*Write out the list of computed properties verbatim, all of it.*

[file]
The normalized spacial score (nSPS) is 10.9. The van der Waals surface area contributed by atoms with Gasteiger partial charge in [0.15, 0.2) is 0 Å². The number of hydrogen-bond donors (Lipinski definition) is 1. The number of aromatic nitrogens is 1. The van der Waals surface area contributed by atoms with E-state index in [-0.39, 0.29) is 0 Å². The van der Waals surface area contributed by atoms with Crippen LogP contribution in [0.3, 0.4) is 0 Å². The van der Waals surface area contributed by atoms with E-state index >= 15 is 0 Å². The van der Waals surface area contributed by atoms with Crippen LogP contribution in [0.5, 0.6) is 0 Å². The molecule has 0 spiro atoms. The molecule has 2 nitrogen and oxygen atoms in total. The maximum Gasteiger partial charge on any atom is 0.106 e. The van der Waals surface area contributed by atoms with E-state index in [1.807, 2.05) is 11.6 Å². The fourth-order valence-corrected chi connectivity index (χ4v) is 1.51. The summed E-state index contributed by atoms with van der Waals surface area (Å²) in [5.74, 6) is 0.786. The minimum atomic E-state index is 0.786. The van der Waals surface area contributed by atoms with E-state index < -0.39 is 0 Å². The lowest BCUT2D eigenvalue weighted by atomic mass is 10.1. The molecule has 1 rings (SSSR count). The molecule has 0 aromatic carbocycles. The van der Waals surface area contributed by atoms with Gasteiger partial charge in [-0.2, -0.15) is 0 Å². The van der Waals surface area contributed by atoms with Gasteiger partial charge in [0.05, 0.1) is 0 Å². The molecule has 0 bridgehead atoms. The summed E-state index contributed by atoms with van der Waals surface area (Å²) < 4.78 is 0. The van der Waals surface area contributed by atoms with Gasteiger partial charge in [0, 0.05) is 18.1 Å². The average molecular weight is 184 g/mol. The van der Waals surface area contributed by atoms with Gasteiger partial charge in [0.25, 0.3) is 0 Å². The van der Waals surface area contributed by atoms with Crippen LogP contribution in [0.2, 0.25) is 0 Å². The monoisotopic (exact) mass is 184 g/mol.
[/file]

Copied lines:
The normalized spacial score (nSPS) is 10.9. The van der Waals surface area contributed by atoms with Gasteiger partial charge in [0.15, 0.2) is 0 Å². The number of hydrogen-bond donors (Lipinski definition) is 1. The number of aromatic nitrogens is 1. The van der Waals surface area contributed by atoms with E-state index in [-0.39, 0.29) is 0 Å². The van der Waals surface area contributed by atoms with Crippen LogP contribution in [0.3, 0.4) is 0 Å². The van der Waals surface area contributed by atoms with E-state index >= 15 is 0 Å². The van der Waals surface area contributed by atoms with Crippen LogP contribution in [0.5, 0.6) is 0 Å². The molecule has 0 spiro atoms. The molecule has 2 nitrogen and oxygen atoms in total. The maximum Gasteiger partial charge on any atom is 0.106 e. The van der Waals surface area contributed by atoms with E-state index in [1.807, 2.05) is 11.6 Å². The fourth-order valence-corrected chi connectivity index (χ4v) is 1.51. The summed E-state index contributed by atoms with van der Waals surface area (Å²) in [5.74, 6) is 0.786. The minimum atomic E-state index is 0.786. The van der Waals surface area contributed by atoms with E-state index < -0.39 is 0 Å². The lowest BCUT2D eigenvalue weighted by atomic mass is 10.1. The molecule has 1 rings (SSSR count). The molecule has 0 aromatic carbocycles. The van der Waals surface area contributed by atoms with Gasteiger partial charge in [-0.2, -0.15) is 0 Å². The van der Waals surface area contributed by atoms with Gasteiger partial charge in [0.05, 0.1) is 0 Å². The molecule has 0 bridgehead atoms. The summed E-state index contributed by atoms with van der Waals surface area (Å²) < 4.78 is 0. The van der Waals surface area contributed by atoms with Gasteiger partial charge in [0, 0.05) is 18.1 Å². The average molecular weight is 184 g/mol. The van der Waals surface area contributed by atoms with Gasteiger partial charge in [0.25, 0.3) is 0 Å². The van der Waals surface area contributed by atoms with Crippen LogP contribution in [0.2, 0.25) is 0 Å². The monoisotopic (exact) mass is 184 g/mol.